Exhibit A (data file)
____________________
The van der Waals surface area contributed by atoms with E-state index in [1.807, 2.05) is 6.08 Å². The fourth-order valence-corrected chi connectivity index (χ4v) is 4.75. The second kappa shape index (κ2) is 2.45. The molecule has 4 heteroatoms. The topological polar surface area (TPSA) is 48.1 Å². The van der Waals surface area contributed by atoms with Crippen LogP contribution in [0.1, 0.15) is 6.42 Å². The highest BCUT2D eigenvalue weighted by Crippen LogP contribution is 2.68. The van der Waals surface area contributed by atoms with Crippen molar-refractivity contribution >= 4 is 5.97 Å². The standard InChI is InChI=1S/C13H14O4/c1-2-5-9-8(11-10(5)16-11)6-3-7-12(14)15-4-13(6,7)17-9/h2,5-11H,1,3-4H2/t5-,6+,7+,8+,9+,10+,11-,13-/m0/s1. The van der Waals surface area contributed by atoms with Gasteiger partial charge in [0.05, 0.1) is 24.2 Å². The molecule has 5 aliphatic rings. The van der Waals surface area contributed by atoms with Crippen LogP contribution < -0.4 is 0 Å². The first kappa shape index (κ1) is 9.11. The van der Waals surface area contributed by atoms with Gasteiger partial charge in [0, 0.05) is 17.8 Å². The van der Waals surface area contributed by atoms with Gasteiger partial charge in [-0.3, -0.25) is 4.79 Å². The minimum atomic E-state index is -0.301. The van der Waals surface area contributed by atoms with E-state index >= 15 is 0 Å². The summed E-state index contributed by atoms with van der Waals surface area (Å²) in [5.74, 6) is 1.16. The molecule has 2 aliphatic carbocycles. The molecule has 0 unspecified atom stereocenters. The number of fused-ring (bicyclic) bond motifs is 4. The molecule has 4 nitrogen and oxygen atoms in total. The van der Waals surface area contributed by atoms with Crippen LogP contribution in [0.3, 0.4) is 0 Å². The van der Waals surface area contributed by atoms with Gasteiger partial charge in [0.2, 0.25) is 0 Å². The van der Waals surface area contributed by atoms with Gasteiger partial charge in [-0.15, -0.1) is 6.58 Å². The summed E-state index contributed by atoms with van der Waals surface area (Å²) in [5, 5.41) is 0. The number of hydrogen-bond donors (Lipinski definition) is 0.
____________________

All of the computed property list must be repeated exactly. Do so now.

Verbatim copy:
The van der Waals surface area contributed by atoms with E-state index in [1.807, 2.05) is 6.08 Å². The fourth-order valence-corrected chi connectivity index (χ4v) is 4.75. The second kappa shape index (κ2) is 2.45. The molecule has 4 heteroatoms. The topological polar surface area (TPSA) is 48.1 Å². The van der Waals surface area contributed by atoms with Crippen LogP contribution in [0.1, 0.15) is 6.42 Å². The highest BCUT2D eigenvalue weighted by Crippen LogP contribution is 2.68. The van der Waals surface area contributed by atoms with Crippen molar-refractivity contribution >= 4 is 5.97 Å². The standard InChI is InChI=1S/C13H14O4/c1-2-5-9-8(11-10(5)16-11)6-3-7-12(14)15-4-13(6,7)17-9/h2,5-11H,1,3-4H2/t5-,6+,7+,8+,9+,10+,11-,13-/m0/s1. The van der Waals surface area contributed by atoms with Gasteiger partial charge in [0.05, 0.1) is 24.2 Å². The molecule has 5 aliphatic rings. The van der Waals surface area contributed by atoms with Crippen LogP contribution < -0.4 is 0 Å². The first kappa shape index (κ1) is 9.11. The van der Waals surface area contributed by atoms with Gasteiger partial charge in [0, 0.05) is 17.8 Å². The van der Waals surface area contributed by atoms with Gasteiger partial charge in [-0.3, -0.25) is 4.79 Å². The minimum atomic E-state index is -0.301. The van der Waals surface area contributed by atoms with E-state index >= 15 is 0 Å². The summed E-state index contributed by atoms with van der Waals surface area (Å²) in [5.74, 6) is 1.16. The molecule has 2 aliphatic carbocycles. The molecule has 0 unspecified atom stereocenters. The number of fused-ring (bicyclic) bond motifs is 4. The molecule has 4 nitrogen and oxygen atoms in total. The van der Waals surface area contributed by atoms with Crippen LogP contribution in [0.3, 0.4) is 0 Å². The van der Waals surface area contributed by atoms with Gasteiger partial charge in [0.2, 0.25) is 0 Å². The van der Waals surface area contributed by atoms with Gasteiger partial charge in [-0.15, -0.1) is 6.58 Å². The summed E-state index contributed by atoms with van der Waals surface area (Å²) in [5, 5.41) is 0. The number of hydrogen-bond donors (Lipinski definition) is 0.